Anzac centenary (30.10.13)
Written on the 30 October 2013Ms CROZIER (Southern Metropolitan) -- As the Anzac centenary commemoration nears, many Victorians have discovered the enormous commitment to World War I made by their ancestors. The commemoration has enabled Victorians to share their ancestors' stories and experiences on the official website, Anzac Centenary 2014-18 -- Sharing Victoria's Stories.
At Princes Pier last week I joined with the Minister for Veterans' Affairs, the Honourable Hugh Delahunty, the former Premier and member for Hawthorn in the Assembly, Ted Baillieu, and my colleague Mrs Coote, a member for Southern Metropolitan Region, to mark the countdown towards the Anzac centenary. We were there with some of the descendants of the many servicemen and women who left Port Melbourne bound for Gallipoli on HMAT Orvieto.
In fact there were 1457 servicemen and women who formed one of the largest troopship contingents to leave Victoria for overseas service. Amongst them were five nurses. At the commemorative event a photo of the five women was displayed. In attendance representing the RSL nurses was Colonel Jan McCarthy, herself a returned nurse who served in Vietnam from 1968 to 1969. We spoke of her experience and the experiences of the many nurses who served alongside the thousands of Australian troops in World War 1.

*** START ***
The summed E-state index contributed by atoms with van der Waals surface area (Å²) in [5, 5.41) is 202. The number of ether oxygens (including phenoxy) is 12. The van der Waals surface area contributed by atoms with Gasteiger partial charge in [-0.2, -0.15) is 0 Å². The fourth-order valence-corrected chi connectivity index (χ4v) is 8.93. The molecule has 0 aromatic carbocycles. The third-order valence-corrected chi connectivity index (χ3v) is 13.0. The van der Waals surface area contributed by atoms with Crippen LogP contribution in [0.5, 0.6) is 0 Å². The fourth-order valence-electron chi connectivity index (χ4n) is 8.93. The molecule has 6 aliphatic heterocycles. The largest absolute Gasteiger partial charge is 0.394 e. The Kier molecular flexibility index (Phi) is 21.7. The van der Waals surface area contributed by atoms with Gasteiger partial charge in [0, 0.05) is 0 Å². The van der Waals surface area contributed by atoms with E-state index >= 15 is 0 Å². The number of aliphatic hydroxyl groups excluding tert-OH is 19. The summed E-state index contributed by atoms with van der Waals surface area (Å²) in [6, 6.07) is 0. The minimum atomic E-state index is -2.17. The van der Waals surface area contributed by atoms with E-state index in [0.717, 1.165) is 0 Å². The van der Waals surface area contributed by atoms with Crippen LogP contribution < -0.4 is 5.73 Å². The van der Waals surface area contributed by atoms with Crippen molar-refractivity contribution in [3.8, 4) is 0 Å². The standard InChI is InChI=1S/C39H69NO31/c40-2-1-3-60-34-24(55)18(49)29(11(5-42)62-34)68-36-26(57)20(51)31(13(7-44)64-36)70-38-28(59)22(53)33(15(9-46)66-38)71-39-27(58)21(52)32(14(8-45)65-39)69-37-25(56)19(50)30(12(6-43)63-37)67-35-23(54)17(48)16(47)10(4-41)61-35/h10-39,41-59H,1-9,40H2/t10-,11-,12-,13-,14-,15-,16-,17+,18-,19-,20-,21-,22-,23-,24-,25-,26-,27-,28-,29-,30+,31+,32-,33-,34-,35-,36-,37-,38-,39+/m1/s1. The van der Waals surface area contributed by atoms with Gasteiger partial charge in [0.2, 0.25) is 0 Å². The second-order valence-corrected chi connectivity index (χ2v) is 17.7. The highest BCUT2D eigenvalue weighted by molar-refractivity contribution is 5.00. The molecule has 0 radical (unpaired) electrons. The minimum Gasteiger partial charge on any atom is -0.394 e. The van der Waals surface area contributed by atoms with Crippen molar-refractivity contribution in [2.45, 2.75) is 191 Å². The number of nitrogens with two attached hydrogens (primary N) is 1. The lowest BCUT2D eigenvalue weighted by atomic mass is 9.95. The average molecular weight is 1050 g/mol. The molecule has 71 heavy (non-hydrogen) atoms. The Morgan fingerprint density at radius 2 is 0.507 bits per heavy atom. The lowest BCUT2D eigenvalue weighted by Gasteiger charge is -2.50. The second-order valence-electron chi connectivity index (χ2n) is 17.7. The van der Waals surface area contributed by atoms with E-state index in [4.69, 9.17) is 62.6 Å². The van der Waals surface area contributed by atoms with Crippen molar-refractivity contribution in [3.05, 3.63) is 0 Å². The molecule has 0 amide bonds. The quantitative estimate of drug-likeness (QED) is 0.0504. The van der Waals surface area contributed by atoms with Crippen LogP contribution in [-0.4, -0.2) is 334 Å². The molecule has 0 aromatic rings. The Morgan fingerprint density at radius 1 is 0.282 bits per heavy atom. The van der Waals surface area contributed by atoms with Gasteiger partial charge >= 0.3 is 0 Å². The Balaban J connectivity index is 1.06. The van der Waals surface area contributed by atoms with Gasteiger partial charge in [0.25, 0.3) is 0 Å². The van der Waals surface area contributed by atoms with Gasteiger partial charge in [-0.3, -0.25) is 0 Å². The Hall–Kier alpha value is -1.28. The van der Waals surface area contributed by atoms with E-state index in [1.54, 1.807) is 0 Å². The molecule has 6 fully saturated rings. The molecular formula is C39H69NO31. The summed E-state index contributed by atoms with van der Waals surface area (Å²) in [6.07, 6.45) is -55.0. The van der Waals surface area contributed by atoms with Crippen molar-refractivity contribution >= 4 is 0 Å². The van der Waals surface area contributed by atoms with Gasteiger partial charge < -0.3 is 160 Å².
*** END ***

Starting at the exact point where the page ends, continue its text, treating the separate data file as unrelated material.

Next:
The Oxford Companion to Australian Military History states that:In the First World War, nurses were recruited from both the nursing service and the civilian profession and served as an integral part of the AIF. They served in Egypt and Lemnos during the Gallipoli campaign, in England, France and Belgium in support of the fighting on the Western front, and in Greece Salonika, Palestine, Mesopotamia and India.
At least 2139 nurses served abroad between 1914 and 1919, and a further 423 worked in military hospitals in Australia, while 29 died on active service.
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